Satellite remote sensing of the marine carbonate system for climate and conservation

Since the beginning of the industrial revolution humans have released approximately 500 billion metric tons of carbon into the atmosphere from burning fossil fuels, cement production and land-use changes.

About 30% of this carbon dioxide (CO2) has been taken up by the oceans, largely by the dissolution of this CO2 into seawater and subsequent reactions with the dissolved carbonate ions present in seawater. Anthropogenic emissions CO2 levelled out in 2016, but have since begun to increase again, rendering absolutely critical to monitor ocean carbon uptake. The long-term uptake of carbon dioxide by the oceans is reducing the ocean pH, a process commonly known as ocean acidification. The uptake is also altering the ocean chemistry and ecology, impacting marine ecosystems on which we rely. Recent work highlighted the potential of using satellite observations to study the marine carbonate system (Land et al., 2015; Salisbury et al., 2015) and initial efforts have focused on satellite retrieved sea surface salinity and sea surface temperature data through exploiting empirical methods (Fine et al., 2017). These techniques complement in situ approaches by enabling the first synoptic-scale observation-based assessments of the global oceans and are particularly well suited to monitoring large episodic events.

The Satellite Oceanographic Datasets for Acidification (OceanSODA) project will further develop the use of satellite Earth Observation for studying and monitoring marine carbonate chemistry. Besides further developments of algorithms linking satellite variables with marine carbonate system parameters and their associated validation, a distinct focus will be on selected scientific studies and downstream impact assessment. This will include characterising and analysing how upwelling (of low pH waters) and compound events impact the carbonate system, and characterising the flow and impact on marine ecosystems of low pH waters from large river systems. The project will also work closely with the World Wide Fund for Nature (WWF), the U.S. National Oceanic and Atmospheric Administration (NOAA) and The Ocean Foundation, to support their work on coral reef conservation, the designation of marine protected areas and investigation of wild fisheries health and sustainable management.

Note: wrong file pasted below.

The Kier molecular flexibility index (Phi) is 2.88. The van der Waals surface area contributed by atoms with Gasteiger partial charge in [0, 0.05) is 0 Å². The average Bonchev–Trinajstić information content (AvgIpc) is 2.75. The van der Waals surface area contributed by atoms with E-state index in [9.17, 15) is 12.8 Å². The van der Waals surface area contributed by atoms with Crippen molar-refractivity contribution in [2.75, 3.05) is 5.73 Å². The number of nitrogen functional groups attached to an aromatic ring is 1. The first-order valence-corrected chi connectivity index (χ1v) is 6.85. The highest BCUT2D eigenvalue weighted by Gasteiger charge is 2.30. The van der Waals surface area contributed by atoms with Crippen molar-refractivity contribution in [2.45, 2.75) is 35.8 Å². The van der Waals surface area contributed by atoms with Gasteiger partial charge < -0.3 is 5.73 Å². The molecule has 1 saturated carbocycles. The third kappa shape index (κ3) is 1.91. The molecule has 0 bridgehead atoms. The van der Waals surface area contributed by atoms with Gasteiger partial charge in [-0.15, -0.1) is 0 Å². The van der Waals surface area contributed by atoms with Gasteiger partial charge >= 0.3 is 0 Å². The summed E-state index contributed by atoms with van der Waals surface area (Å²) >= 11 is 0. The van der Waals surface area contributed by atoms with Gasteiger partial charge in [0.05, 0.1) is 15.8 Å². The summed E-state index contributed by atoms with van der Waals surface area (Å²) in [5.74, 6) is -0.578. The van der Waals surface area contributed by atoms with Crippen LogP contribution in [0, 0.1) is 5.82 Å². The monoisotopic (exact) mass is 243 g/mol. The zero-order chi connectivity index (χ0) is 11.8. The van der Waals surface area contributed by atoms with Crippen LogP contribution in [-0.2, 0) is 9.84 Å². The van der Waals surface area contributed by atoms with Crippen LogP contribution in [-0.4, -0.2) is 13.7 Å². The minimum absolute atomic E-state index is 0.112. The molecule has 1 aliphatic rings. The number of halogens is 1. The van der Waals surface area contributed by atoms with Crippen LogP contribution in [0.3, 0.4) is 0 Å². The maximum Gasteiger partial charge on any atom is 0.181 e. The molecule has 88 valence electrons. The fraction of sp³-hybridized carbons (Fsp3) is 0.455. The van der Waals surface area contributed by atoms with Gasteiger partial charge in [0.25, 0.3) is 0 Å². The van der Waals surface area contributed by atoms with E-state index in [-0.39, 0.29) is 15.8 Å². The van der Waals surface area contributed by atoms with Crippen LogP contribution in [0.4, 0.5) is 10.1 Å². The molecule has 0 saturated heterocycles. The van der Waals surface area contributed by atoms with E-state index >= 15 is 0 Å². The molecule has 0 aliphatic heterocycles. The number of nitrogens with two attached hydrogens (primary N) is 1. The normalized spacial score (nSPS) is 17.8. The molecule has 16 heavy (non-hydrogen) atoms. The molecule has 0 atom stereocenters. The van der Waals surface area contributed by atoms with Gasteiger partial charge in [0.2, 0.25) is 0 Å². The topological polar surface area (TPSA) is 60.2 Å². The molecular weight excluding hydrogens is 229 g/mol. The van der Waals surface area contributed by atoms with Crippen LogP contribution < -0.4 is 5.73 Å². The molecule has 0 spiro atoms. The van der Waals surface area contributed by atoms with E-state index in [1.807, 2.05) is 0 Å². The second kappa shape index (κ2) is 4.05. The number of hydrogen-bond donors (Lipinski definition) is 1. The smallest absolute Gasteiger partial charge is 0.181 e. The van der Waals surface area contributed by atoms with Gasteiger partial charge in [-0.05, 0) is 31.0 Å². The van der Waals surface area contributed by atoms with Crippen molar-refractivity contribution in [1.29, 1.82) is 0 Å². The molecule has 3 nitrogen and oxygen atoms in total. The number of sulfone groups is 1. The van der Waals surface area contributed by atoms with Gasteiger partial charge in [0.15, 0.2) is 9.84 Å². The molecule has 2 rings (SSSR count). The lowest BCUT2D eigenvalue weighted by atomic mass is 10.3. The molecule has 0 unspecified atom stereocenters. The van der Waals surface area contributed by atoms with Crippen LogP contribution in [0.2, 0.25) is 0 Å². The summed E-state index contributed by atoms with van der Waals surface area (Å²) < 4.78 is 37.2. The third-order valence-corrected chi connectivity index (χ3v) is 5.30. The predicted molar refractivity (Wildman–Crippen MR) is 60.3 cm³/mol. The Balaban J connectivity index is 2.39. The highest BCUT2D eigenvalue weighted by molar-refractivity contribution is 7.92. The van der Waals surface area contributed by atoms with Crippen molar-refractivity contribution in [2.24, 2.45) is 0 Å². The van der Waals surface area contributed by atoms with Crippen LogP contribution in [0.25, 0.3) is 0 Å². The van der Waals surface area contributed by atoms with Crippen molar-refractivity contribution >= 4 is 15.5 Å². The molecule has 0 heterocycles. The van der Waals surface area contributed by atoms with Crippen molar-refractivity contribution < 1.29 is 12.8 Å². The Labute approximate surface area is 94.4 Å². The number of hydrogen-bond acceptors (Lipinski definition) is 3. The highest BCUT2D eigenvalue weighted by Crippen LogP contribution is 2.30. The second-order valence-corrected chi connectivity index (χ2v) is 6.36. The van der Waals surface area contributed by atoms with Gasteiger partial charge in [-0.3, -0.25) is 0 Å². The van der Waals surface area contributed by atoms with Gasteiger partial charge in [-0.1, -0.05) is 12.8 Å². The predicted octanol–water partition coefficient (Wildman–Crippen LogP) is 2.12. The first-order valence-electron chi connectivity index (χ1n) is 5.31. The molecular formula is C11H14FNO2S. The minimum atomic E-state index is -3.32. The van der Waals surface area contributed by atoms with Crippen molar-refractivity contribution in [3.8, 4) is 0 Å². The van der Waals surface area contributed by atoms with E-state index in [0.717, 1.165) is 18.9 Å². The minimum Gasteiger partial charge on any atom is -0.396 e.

For further information, out OceanSODA overview slides, publications and recent conference presentations can been found on our project outputs page.

References

Fine, R. A., et al., (2017) Global variability and changes in ocean total alkalinity from Aquarius satellite data, Geophysical Research Letters, 44, 261–267, doi:10.1002/2016GL071712.

Land, P. E. et al. (2015) Salinity from space unlocks satellite-based assessment of ocean acidification. Environmental science & technology 49, 1987-1994, doi:10.102/es504849s.

Salisbury, J. et al. (2015) How Can Present and Future Satellite Missions Support Scientific Studies that Address Ocean Acidification? Oceanography 28, 108-121, doi:10.5670/oceanog.2015.35.